A 1.6-liter turbodiesel inline-4 engine was added last year and is now available in both the sedan and hatchback bodies with either a 6-speed manual or a 9-speed automatic. The turbodiesel attempts to fill the vacuum left by Volkswagen’s departure after the disastrous admission that it intentionally cheated the EPA’s emissions testing. For the most part, this little diesel motor is a gem. With 137 hp and 240 lb-ft of torque, it’s not a rocket, but the engine is nearly silent and the broad torque spread endows it with easy acceleration. The 9-speed automatic shifts with little hesitation; we’ve yet to drive the 6-speed manual, however.
All Cruze models have the same suspension tuning regardless of wheel and tire package. They take bumps in stride, almost like little luxury sedans. Electric power steering delivers little road feel to the driver, but it is nicely weighted and helps the Cruze cut through a twisty road well.
Competitors from Mazda and Hyundai are sportier, but the Cruze fulfills its middle-of-the-road mission well.
Certain versions—the range-topping Premier and certain LTs optioned up with either the RS or the Redline package—have a more sophisticated rear suspension with a Z-link design that helps them zip through corners with a hint more poise, but it takes back-to-back driving to really feel the difference.
All versions are quiet and comfortable highway cruisers, with excellent straight-line stability and little road noise intrusion. The hatchback filters out slightly less road noise than the sedan but, again, you’d have to do a back-to-back comparison to really notice the difference.
2018 Chevrolet Cruze
Comfort & Quality
The 2018 Chevy Cruze offers up good room for adults and their gear.
Few compact cars offer the interior roominess of the 2018 Chevrolet Cruze; we’ve given it extra points for its big trunk space regardless of bodystyle and for how it can sit four adults in real-life comfort.
That brings it to a 7 out of 10 in our eyes. (Read more about how we rate cars.)
The Cruze offers up terrific stretch-out space for average-size adults at all four outboard positions; a middle rear-seat rider makes things tight in the back seat, but that’s expected. Cloth upholstery is standard on all but the Premier—leather is fitted there and it’s also optional on the Cruze LT. With cloth seats, the Cruze has a six-way manually adjusted driver’s seat, but an eight-way power unit with adjustable lumbar is a worthwhile option. The Cruze’s standard cloth is firm and durable-feeling, but the available leather has a nice grain to it that feels a class or two above.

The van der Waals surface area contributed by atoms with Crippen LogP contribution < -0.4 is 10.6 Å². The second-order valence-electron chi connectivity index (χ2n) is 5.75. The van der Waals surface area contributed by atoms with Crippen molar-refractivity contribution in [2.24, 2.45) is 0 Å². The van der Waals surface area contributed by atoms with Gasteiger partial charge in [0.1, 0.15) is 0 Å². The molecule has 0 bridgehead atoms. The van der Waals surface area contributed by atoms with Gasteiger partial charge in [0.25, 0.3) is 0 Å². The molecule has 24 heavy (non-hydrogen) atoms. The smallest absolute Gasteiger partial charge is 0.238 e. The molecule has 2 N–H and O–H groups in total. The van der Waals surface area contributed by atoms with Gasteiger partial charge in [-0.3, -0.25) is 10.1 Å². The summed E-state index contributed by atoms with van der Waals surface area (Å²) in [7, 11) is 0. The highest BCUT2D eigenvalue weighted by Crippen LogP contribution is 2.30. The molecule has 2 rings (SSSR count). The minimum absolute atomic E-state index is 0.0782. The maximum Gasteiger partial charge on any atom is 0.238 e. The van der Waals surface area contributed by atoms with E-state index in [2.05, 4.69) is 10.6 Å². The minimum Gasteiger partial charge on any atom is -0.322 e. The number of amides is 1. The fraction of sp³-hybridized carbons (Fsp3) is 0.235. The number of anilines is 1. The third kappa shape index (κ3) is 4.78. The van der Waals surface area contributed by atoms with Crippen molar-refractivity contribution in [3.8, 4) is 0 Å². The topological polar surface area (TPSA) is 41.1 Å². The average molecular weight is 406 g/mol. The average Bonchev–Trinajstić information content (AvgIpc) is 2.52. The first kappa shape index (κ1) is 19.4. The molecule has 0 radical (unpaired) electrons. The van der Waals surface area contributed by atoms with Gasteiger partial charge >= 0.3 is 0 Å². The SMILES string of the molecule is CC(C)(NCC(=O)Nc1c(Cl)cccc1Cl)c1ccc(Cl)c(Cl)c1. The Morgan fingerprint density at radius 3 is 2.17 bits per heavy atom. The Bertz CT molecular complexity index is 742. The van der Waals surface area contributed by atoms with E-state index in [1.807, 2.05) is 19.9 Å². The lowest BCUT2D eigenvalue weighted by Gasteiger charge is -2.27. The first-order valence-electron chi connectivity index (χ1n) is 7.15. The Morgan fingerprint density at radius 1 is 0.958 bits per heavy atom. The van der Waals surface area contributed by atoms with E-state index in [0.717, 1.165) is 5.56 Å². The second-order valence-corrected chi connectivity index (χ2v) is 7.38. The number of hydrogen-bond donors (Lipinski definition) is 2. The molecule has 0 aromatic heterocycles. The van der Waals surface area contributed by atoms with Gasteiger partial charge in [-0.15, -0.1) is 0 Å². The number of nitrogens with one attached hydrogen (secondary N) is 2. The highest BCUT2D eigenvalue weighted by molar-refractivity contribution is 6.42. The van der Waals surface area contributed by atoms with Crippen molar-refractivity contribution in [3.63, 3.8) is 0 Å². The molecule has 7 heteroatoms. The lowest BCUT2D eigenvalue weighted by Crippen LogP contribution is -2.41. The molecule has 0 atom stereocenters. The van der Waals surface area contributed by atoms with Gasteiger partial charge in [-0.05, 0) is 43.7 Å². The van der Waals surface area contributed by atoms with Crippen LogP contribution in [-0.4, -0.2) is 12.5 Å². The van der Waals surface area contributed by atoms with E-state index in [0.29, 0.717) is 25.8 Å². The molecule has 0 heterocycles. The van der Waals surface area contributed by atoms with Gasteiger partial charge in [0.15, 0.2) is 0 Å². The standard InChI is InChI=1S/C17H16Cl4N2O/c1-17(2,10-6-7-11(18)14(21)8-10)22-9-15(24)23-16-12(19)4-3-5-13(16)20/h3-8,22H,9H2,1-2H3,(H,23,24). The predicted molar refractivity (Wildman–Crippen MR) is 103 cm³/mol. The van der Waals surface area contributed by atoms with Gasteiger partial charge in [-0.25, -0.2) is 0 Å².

In terms of interior material quality, the Cruze is about average for its segment aside from the available leather. Soft-touch, nicely grained trim abound up front, but there’s more hard plastic in the rear seat.
Even the Cruze sedan is roomy, with nearly 14 cubic feet of trunk space (14.8 cubic feet for L and LS models). The hatchback’s posterior balloons to more than 24 cubes and maxes out around 47 cubic feet with the rear seatback folded. That said, some hatchback competitors are roomier here thanks to the way the Cruze’s rear window slopes more aggressively than more mini-wagon rivals like the Ford Focus and Subaru Impreza.
2018 Chevrolet Cruze
There’s some room for the Chevrolet Cruze to improve its safety tech and crash-test scores.
Although we don’t have enough data to assign the 2018 Chevrolet Cruze a score for its safety record, what we do know leaves some room for improvement. (Read more about how we rate cars.)
Federal testers rate the Cruze at five stars overall, albeit with four stars for side-impact and rollover crash protection.
The IIHS hasn’t subjected the Cruze to its full barrage of tests yet. In the moderate overlap frontal and side-impact tests, the IIHS scores the Cruze at its highest “Good” rating. However, the IIHS assigns only its lowest score—”Basic”—to the Cruze’s collision avoidance and mitigation tech.
That’s because the Cruze doesn’t offer automatic emergency braking on any model. Frankly, we’re shocked that Chevrolet doesn’t at least offer this important tech, which automakers have agreed to fit to nearly every new car by 2021, as at least an option. That’s especially surprising in light of decisions by Toyota and Nissan to make the tech standard.